While technology services may be what you offer as an MSP, it’s your relationship with your customer that moves the needle for your business. In fact, with so much automation and remote control in use today, personal relationships serve to differentiate and drive customer retention.
A scheduled business review—in which you listen to your customer, respond to concerns and present reports that illustrate the business value of your services—is your best opportunity to make a high-impact impression during the post-sale engagement process. And, it can help drive your retention rates by giving your client a clear understanding of the time and frustration you saved them and the expertise you deliver.
Business reviews are commonly held quarterly in the managed services world—and that’s why they’re referred to as a Quarterly Business Review (QBR).
What do you need to accomplish during a QBR? Here are six tips that have worked well for our elite MSPs:
It’s true that effective meetings will give you the opportunity to upsell, cross-sell and expand your customer relationships. But that shouldn’t be the MSP’s number one pursuit going into the QBR. Instead, the focus should be on the client’s goals and the outcomes they want to achieve. The time should be used to have a productive conversation about how you will help them get where they want to be.
Technological advances have allowed MSPs to spend less and less time in the customer environment. That said, you still want the customer to think of your company as an irreplaceable extension of their team rather than a group of faceless technicians that can be easily substituted with another MSP’s employees. During the QBR, you’ll want to ensure the customer comes away from the meeting feeling their money is well spent, that you clearly understand the challenges in their environment, and that your efforts are working around the clock behind the scenes to ensure their workday remains uninterrupted. So study up for the meeting by preparing reports, reviewing the data you’ve collected, and assessing what your client’s next IT moves might be.
During the meeting, find out how you’re doing. Ask the customer what is working and what isn’t. Discuss the devices or applications that fail most commonly. Have a conversation about which users need the most help and might benefit from training. Take time to map out the strengths, weaknesses, opportunities, and threats that impact your customer’s IT environment and address each one.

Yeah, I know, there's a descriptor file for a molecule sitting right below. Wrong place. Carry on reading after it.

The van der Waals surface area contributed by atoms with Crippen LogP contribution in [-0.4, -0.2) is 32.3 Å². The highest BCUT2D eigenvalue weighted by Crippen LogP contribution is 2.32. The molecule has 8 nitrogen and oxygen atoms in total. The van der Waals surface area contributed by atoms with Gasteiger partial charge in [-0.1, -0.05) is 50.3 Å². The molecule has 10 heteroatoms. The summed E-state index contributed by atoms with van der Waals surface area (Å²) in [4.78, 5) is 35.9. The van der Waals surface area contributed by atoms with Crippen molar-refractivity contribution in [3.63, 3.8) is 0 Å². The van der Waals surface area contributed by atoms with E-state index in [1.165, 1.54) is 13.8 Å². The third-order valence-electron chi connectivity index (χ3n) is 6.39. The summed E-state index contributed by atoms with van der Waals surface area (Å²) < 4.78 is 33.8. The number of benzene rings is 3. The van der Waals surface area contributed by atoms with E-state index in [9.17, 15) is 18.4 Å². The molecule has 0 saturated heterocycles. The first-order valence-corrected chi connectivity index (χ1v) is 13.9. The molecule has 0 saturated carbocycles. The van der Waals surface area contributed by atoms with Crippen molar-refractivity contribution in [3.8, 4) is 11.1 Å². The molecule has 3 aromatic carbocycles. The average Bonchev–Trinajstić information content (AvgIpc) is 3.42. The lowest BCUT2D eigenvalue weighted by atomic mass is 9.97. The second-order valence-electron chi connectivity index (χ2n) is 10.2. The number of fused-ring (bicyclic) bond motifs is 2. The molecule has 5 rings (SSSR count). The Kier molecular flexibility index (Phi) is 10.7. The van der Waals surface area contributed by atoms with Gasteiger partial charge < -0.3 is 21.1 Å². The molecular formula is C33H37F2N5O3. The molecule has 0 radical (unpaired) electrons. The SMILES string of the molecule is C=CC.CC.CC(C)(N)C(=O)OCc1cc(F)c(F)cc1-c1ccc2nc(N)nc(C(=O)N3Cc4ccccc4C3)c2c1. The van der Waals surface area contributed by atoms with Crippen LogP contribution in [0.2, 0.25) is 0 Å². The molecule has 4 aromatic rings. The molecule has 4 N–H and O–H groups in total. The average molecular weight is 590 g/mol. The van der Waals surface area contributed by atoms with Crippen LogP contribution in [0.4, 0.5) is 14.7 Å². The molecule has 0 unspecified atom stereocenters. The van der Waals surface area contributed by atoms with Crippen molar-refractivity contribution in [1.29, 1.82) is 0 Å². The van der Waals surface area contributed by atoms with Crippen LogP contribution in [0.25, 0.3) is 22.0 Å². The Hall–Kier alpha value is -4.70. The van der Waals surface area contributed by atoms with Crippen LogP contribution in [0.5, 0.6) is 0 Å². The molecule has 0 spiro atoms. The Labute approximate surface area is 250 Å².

Typically companies are not equipped with the information they need to plan or budget for their IT needs. They are often unaware of how outdated their old backup or disaster recovery plan is, they aren’t prepared to budget for hardware replacement, and they don’t know where all their licensed software suites are deployed. Or, they want to talk about expanding their investment in cloud or exploring how innovative new tools can impact their business. These are all things that you can help them understand, and your guidance will be valuable.
Your clients rely on your support team daily. Find out how the experience was for your customer. Ask them if they are happy with your performance and communication, and if anything can be done better. This is an opportunity for your customer to tell you if you have been doing a good job in their eyes and for you to take feedback, whether positive or negative, and apply it to your own internal processes. Be sure to share this information with the rest of your company, and don’t make excuses for anything that the customer wasn’t happy about. Accept the criticism and promise to review the process that resulted in a poor experience. If this customer is unhappy with something, chances are others are feeling the same pain but may not have vocalized it. On the flip side, if the customer seems enthusiastic about your services, consider asking them to provide a testimonial for your next marketing campaign.
Don’t make the mistake of filing your meeting notes away without taking immediate action. This is key information that should be quickly sent to those in your team who can make use of it. Any support issues should be dealt with right away—while they are fresh in everyone’s mind. Process problems should be explored with those responsible for your service delivery. Find a solution that fits your business and solves the customer’s issue, and follow up to let the customer know your recommended action plan. The roadmap for hardware refresh should go straight to your account managers to address. A question on a new technology solution can go to your account managers or technical team for investigation. Make sure they follow up with the client as quickly as possible. As a best practice, you may want to set an expectation with the client on when you will be following up.
QBRs offer a way to demonstrate your complete understanding of the customer’s IT environment, your responsiveness and your commitment to helping their business succeed. Remember, your clients are primarily investing in you and your team—not your services—and that’s a major reason why face time, even if it’s only quarterly, is one of the biggest drivers of customer retention.
JP Jauvin is senior vice president, sales and customer operations, SolarWinds MSP. This article was first published in Channel e2e on April 27, 2017.
Want to read more about QBRs? Then click here…